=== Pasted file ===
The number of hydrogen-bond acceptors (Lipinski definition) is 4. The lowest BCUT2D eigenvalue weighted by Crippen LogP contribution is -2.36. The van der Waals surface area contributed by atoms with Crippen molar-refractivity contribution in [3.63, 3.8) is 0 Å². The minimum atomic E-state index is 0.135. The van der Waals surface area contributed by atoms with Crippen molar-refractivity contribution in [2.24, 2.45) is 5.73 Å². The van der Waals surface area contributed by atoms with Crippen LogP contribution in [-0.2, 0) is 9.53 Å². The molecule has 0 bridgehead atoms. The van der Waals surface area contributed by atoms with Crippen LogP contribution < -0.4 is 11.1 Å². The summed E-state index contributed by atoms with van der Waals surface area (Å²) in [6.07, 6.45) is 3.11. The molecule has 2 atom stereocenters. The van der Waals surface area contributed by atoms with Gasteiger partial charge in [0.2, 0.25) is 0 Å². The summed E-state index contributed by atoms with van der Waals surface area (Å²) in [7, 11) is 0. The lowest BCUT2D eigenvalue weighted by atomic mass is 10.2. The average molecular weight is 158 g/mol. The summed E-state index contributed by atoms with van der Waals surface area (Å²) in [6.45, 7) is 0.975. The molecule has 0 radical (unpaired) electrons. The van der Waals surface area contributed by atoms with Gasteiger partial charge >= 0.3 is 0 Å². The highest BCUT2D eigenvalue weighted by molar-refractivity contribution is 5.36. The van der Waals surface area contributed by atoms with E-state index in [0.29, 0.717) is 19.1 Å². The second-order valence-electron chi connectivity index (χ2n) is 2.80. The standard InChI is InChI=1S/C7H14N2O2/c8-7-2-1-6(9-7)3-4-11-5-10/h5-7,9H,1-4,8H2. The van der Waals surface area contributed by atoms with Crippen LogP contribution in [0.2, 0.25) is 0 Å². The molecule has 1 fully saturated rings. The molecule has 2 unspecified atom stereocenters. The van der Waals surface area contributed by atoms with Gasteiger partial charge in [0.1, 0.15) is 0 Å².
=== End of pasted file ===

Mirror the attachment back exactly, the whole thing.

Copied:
The number of hydrogen-bond acceptors (Lipinski definition) is 4. The lowest BCUT2D eigenvalue weighted by Crippen LogP contribution is -2.36. The van der Waals surface area contributed by atoms with Crippen molar-refractivity contribution in [3.63, 3.8) is 0 Å². The minimum atomic E-state index is 0.135. The van der Waals surface area contributed by atoms with Crippen molar-refractivity contribution in [2.24, 2.45) is 5.73 Å². The van der Waals surface area contributed by atoms with Crippen LogP contribution in [-0.2, 0) is 9.53 Å². The molecule has 0 bridgehead atoms. The van der Waals surface area contributed by atoms with Crippen LogP contribution < -0.4 is 11.1 Å². The summed E-state index contributed by atoms with van der Waals surface area (Å²) in [6.07, 6.45) is 3.11. The molecule has 2 atom stereocenters. The van der Waals surface area contributed by atoms with Gasteiger partial charge in [0.2, 0.25) is 0 Å². The summed E-state index contributed by atoms with van der Waals surface area (Å²) in [7, 11) is 0. The lowest BCUT2D eigenvalue weighted by atomic mass is 10.2. The average molecular weight is 158 g/mol. The summed E-state index contributed by atoms with van der Waals surface area (Å²) in [6.45, 7) is 0.975. The molecule has 0 radical (unpaired) electrons. The van der Waals surface area contributed by atoms with Gasteiger partial charge >= 0.3 is 0 Å². The highest BCUT2D eigenvalue weighted by molar-refractivity contribution is 5.36. The van der Waals surface area contributed by atoms with E-state index in [0.29, 0.717) is 19.1 Å². The second-order valence-electron chi connectivity index (χ2n) is 2.80. The standard InChI is InChI=1S/C7H14N2O2/c8-7-2-1-6(9-7)3-4-11-5-10/h5-7,9H,1-4,8H2. The van der Waals surface area contributed by atoms with Crippen LogP contribution in [0.2, 0.25) is 0 Å². The molecule has 1 fully saturated rings. The molecule has 2 unspecified atom stereocenters. The van der Waals surface area contributed by atoms with Gasteiger partial charge in [0.1, 0.15) is 0 Å².